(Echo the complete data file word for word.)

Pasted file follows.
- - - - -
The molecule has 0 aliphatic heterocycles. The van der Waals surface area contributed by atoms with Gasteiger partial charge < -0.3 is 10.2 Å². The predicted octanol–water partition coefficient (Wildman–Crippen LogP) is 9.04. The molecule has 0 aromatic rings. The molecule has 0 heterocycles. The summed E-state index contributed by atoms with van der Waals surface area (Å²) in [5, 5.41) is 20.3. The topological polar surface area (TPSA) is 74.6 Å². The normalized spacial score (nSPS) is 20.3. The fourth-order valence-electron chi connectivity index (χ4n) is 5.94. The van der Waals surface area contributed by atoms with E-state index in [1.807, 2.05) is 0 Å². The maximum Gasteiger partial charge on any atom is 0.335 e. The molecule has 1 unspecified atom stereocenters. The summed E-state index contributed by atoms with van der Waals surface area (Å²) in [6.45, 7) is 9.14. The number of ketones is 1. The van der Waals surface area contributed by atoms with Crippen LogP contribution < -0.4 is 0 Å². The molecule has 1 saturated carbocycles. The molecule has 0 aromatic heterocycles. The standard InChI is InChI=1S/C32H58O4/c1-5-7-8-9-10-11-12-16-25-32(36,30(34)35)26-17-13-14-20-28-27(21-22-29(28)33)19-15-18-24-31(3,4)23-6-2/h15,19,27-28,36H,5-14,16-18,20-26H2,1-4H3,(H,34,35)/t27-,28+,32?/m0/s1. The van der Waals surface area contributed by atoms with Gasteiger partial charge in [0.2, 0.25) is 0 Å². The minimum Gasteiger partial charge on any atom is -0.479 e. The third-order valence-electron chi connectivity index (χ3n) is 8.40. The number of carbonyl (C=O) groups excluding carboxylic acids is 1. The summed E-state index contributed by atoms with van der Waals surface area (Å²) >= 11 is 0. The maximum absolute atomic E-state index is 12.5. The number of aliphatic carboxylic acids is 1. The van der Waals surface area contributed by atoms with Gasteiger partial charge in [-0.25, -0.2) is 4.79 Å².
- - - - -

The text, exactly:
The molecule has 0 aliphatic heterocycles. The van der Waals surface area contributed by atoms with Gasteiger partial charge < -0.3 is 10.2 Å². The predicted octanol–water partition coefficient (Wildman–Crippen LogP) is 9.04. The molecule has 0 aromatic rings. The molecule has 0 heterocycles. The summed E-state index contributed by atoms with van der Waals surface area (Å²) in [5, 5.41) is 20.3. The topological polar surface area (TPSA) is 74.6 Å². The normalized spacial score (nSPS) is 20.3. The fourth-order valence-electron chi connectivity index (χ4n) is 5.94. The van der Waals surface area contributed by atoms with E-state index in [1.807, 2.05) is 0 Å². The maximum Gasteiger partial charge on any atom is 0.335 e. The molecule has 1 unspecified atom stereocenters. The summed E-state index contributed by atoms with van der Waals surface area (Å²) in [6.45, 7) is 9.14. The number of ketones is 1. The van der Waals surface area contributed by atoms with Crippen LogP contribution < -0.4 is 0 Å². The molecule has 1 saturated carbocycles. The molecule has 0 aromatic heterocycles. The standard InChI is InChI=1S/C32H58O4/c1-5-7-8-9-10-11-12-16-25-32(36,30(34)35)26-17-13-14-20-28-27(21-22-29(28)33)19-15-18-24-31(3,4)23-6-2/h15,19,27-28,36H,5-14,16-18,20-26H2,1-4H3,(H,34,35)/t27-,28+,32?/m0/s1. The van der Waals surface area contributed by atoms with Gasteiger partial charge in [0.2, 0.25) is 0 Å². The minimum Gasteiger partial charge on any atom is -0.479 e. The third-order valence-electron chi connectivity index (χ3n) is 8.40. The number of carbonyl (C=O) groups excluding carboxylic acids is 1. The summed E-state index contributed by atoms with van der Waals surface area (Å²) >= 11 is 0. The maximum absolute atomic E-state index is 12.5. The number of aliphatic carboxylic acids is 1. The van der Waals surface area contributed by atoms with Gasteiger partial charge in [-0.25, -0.2) is 4.79 Å².